If the FDA and a bipartisan group in Congress follow through on their promises, the animal testing requirement in medical research could be history, write Dr. Gary Michelson and Aysha Akhtar.
By Dr. Gary Michelson and Aysha Akhtar
From every sector, the cry is being raised: “We can’t go back to the way things were before the pandemic.” CEOs and politicians, educators and entrepreneurs, health professionals and scientists, all urge the importance of taking stock, adjusting, and learning. One sector in which this must happen now is drug development, where an 83-year-old rule requiring that drugs be tested in animals impedes the development of life-saving medicines.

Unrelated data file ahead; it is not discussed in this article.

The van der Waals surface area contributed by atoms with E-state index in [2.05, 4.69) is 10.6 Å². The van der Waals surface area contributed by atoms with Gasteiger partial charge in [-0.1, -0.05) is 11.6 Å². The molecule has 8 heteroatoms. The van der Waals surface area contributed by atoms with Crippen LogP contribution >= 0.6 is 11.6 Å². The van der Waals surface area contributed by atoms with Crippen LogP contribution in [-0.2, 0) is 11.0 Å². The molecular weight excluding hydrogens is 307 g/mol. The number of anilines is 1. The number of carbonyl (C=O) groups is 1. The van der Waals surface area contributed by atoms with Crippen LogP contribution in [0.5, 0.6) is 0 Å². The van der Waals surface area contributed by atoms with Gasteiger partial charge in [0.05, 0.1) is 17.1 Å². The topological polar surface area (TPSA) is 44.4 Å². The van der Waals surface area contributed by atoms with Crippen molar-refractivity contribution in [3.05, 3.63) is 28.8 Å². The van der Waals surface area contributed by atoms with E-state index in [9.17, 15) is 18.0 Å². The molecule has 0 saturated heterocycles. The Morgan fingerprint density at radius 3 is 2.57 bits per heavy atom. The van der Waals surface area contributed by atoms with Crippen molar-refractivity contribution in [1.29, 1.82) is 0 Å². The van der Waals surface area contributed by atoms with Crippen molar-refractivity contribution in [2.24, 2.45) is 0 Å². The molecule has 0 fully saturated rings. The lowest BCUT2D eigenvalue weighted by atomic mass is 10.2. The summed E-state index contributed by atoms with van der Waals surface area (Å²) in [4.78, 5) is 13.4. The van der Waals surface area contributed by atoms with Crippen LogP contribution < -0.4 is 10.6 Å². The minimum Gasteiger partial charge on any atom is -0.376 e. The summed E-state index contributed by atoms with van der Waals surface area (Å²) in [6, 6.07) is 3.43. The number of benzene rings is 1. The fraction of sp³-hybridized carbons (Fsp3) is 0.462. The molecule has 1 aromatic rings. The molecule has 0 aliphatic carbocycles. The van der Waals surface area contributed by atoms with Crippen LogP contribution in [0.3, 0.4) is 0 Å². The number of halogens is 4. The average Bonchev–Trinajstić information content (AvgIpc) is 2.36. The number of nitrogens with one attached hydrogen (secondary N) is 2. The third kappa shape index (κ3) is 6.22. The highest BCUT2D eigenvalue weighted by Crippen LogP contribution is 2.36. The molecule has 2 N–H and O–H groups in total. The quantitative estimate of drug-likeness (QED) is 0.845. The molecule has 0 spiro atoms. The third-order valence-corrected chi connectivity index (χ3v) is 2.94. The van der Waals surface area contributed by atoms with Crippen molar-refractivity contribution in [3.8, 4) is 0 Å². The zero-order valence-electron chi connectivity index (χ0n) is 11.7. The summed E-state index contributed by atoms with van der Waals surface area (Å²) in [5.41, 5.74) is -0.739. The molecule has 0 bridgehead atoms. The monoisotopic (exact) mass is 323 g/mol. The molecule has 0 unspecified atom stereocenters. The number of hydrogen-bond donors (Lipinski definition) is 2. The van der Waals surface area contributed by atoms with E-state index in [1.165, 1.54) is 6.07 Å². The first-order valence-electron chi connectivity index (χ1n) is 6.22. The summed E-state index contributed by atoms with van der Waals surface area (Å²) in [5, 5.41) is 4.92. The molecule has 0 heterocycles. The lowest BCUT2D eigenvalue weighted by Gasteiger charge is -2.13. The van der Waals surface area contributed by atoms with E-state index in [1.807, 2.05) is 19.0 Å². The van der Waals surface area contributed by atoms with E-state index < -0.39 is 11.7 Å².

The 1938 Federal Food, Drug, and Cosmetic Act requires that every drug be tested on animals — even though more than 90% of drugs found to be safe and effective in animals fail during human clinical trials, and even though safer and more effective methods of drug testing have been developed since then.
If Robert Califf, the new director of the Food and Drug Administration, and a bipartisan group in Congress follow through on their promises, the animal testing requirement could be history.
Read the full op-ed at Stat News.